When it comes to tumble drying the majority of brands advise against tumble drying as this can damage the nappy. For example, the inserts of Close Pop-ins should only be tumble dried on a low heat for 10 minutes. Most families find that they need a certain amount of space for drying cloth nappies (although this can be reduced by using a sock dryer that hangs from the ceiling).
So you don’t need to spend hours toiling away in your kitchen soaking and boiling your cloth nappies. In fact there’s no reason why mums who use cloth would be spending any less time with their little ones compared to mums who use disposables.
Myth: You need to invest in lots of cloth nappies to make it work
Another argument against cloth is the idea that you have to buy multiple sets of nappies as your child grows, again making reusable nappies less environmentally friendly. The argument here is that not only does the manufacture of these nappies require more raw materials, water and energy but this also presents a significant financial burden to families choosing to use cloth.
The average child will need around 30 cloth nappies [see our pop-in FAQs for more on this] if they are to be in cloth full time. The amount of nappies your child will wear in a day tends to ebb and flow so you may need more or less than this figure at different times. The manufacture of those nappies does have a certain environmental cost but this can be offset in a number of ways.
Firstly the manufacture of cloth nappies can include more sustainable materials. The Puffins Pop-in nappy for example uses biolaminate made from 20-30% renewable plant-based materials. Recycled materials are also commonly used in the manufacture of reusable nappies, particularly in the waterproof outer layer. This means that less virgin raw materials are required.
Secondly the vast majority of reusable nappies available such as Pop-ins are “birth-to-potty” nappies. This means that as your child grows you can adjust the size of the nappy to grow with them. A birth to potty nappy should do what it says on the tin, last from birth right through to potty training (which means no worrying about having to make an emergency trip to the shops to buy the next size up when your little one has a growth spurt).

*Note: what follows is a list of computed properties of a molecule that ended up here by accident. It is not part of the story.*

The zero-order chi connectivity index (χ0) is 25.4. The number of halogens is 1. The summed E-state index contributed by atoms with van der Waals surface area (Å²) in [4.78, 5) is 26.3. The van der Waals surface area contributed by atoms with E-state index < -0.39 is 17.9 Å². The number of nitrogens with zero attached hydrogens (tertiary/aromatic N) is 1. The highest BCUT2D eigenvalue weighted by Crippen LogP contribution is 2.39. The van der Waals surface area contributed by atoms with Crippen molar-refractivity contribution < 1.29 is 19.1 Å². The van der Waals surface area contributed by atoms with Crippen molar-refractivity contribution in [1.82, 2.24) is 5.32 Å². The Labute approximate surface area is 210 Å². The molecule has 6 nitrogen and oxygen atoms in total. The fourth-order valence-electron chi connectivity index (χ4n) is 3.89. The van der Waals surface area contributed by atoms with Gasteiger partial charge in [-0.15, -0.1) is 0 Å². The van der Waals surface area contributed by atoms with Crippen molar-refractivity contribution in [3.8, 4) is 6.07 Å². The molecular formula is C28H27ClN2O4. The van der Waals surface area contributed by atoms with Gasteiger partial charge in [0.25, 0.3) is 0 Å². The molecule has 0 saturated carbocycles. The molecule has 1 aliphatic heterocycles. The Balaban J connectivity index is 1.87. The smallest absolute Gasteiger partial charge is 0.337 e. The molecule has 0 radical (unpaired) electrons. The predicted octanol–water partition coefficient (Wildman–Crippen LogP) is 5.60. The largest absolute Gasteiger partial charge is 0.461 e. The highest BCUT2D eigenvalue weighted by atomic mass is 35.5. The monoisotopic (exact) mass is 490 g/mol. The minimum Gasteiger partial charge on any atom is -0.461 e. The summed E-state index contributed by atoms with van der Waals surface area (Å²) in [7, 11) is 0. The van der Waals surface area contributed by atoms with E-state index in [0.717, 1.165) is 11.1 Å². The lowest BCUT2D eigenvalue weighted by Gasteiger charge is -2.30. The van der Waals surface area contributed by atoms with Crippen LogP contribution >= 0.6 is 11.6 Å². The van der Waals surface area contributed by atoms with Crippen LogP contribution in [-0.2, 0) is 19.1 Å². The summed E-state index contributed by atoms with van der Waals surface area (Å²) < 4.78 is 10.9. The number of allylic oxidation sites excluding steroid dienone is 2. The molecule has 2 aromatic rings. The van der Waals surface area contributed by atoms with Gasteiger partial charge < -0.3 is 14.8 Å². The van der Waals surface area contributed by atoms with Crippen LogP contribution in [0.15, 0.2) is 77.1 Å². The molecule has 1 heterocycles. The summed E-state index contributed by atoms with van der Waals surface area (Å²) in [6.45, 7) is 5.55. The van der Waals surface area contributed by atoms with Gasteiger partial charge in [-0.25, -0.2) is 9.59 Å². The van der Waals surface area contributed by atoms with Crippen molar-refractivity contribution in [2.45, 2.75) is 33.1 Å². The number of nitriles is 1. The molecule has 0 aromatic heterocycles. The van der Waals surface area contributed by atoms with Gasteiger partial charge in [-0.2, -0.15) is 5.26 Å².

Of course all babies are different and for smaller babies birth-to-potty nappies will still be too big when they are newborn. Newborn sizes are available to fill the gap of a few weeks that it takes to grown into birth-to-potty size but many families find it just as easy to use muslin cloths. (It’s worth pointing out here that there’s also no shame in using disposable nappies either – many families use a mix in the newborn days or switch to cloth once their baby is big enough for birth to potty nappies.)
It is true that the upfront costs required to use cloth nappies can be significant, especially when compared to the relatively low cost of single use nappies. This upfront cost can be a barrier to low-income families especially and this is something that the UK (and England especially) needs to address. While some local authorities offer voucher schemes to help families get started with reusable nappies this is not universal. Costs (both environmental and financial) are further reduced if you use your cloth nappies for more than one child and there’s a thriving secondhand market for cloth nappies.
Along with access, education about cloth nappies is vital to help families understand their options. There are some amazing cloth nappy libraries up and down the country helping families get started but again not everyone will have access to these.
All this of course has to be compared against the estimated 4000 disposable nappies a child will go through.
The vast majority of disposable nappies are made from virgin materials including polypropylene, cellulose pulp and sodium polyacrylate and of course most disposable nappies will be bagged up in a single use plastic bag before going in the bin. All those nappies adds up to around 3% of all household waste.
Which brings us on to…
Truth: cloth nappies can help you reduce your waste